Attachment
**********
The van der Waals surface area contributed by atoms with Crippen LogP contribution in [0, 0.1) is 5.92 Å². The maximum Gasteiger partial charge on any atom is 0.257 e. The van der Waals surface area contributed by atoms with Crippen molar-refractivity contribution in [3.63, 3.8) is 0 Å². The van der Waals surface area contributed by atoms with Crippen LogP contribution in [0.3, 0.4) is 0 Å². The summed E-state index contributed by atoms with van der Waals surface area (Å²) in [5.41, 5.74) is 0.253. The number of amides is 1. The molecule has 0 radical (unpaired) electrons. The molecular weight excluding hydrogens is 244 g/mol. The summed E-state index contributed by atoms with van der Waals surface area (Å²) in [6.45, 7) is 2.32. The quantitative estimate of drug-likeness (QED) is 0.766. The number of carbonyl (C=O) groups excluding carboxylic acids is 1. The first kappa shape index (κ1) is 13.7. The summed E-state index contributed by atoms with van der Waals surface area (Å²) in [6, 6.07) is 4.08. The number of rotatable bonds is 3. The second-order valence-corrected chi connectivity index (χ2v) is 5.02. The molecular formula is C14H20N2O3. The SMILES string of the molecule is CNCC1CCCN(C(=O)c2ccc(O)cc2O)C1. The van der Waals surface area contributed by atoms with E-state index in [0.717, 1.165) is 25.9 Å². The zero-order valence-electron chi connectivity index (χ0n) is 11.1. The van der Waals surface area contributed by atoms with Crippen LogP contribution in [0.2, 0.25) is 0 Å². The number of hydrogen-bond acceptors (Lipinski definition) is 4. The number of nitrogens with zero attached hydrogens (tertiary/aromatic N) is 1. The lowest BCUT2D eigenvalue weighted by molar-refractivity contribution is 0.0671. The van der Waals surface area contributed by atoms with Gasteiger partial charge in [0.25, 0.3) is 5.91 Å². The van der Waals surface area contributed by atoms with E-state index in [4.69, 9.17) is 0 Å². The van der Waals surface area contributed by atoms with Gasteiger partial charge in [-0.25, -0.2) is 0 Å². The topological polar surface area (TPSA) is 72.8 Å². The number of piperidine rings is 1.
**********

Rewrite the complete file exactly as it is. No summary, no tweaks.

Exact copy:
The van der Waals surface area contributed by atoms with Crippen LogP contribution in [0, 0.1) is 5.92 Å². The maximum Gasteiger partial charge on any atom is 0.257 e. The van der Waals surface area contributed by atoms with Crippen molar-refractivity contribution in [3.63, 3.8) is 0 Å². The van der Waals surface area contributed by atoms with Crippen LogP contribution in [0.3, 0.4) is 0 Å². The summed E-state index contributed by atoms with van der Waals surface area (Å²) in [5.41, 5.74) is 0.253. The number of amides is 1. The molecule has 0 radical (unpaired) electrons. The molecular weight excluding hydrogens is 244 g/mol. The summed E-state index contributed by atoms with van der Waals surface area (Å²) in [6.45, 7) is 2.32. The quantitative estimate of drug-likeness (QED) is 0.766. The number of carbonyl (C=O) groups excluding carboxylic acids is 1. The first kappa shape index (κ1) is 13.7. The summed E-state index contributed by atoms with van der Waals surface area (Å²) in [6, 6.07) is 4.08. The number of rotatable bonds is 3. The second-order valence-corrected chi connectivity index (χ2v) is 5.02. The molecular formula is C14H20N2O3. The SMILES string of the molecule is CNCC1CCCN(C(=O)c2ccc(O)cc2O)C1. The van der Waals surface area contributed by atoms with E-state index in [0.717, 1.165) is 25.9 Å². The zero-order valence-electron chi connectivity index (χ0n) is 11.1. The van der Waals surface area contributed by atoms with Crippen LogP contribution in [0.2, 0.25) is 0 Å². The number of hydrogen-bond acceptors (Lipinski definition) is 4. The number of nitrogens with zero attached hydrogens (tertiary/aromatic N) is 1. The lowest BCUT2D eigenvalue weighted by molar-refractivity contribution is 0.0671. The van der Waals surface area contributed by atoms with Gasteiger partial charge in [0.25, 0.3) is 5.91 Å². The van der Waals surface area contributed by atoms with E-state index in [4.69, 9.17) is 0 Å². The van der Waals surface area contributed by atoms with Gasteiger partial charge in [-0.25, -0.2) is 0 Å². The topological polar surface area (TPSA) is 72.8 Å². The number of piperidine rings is 1.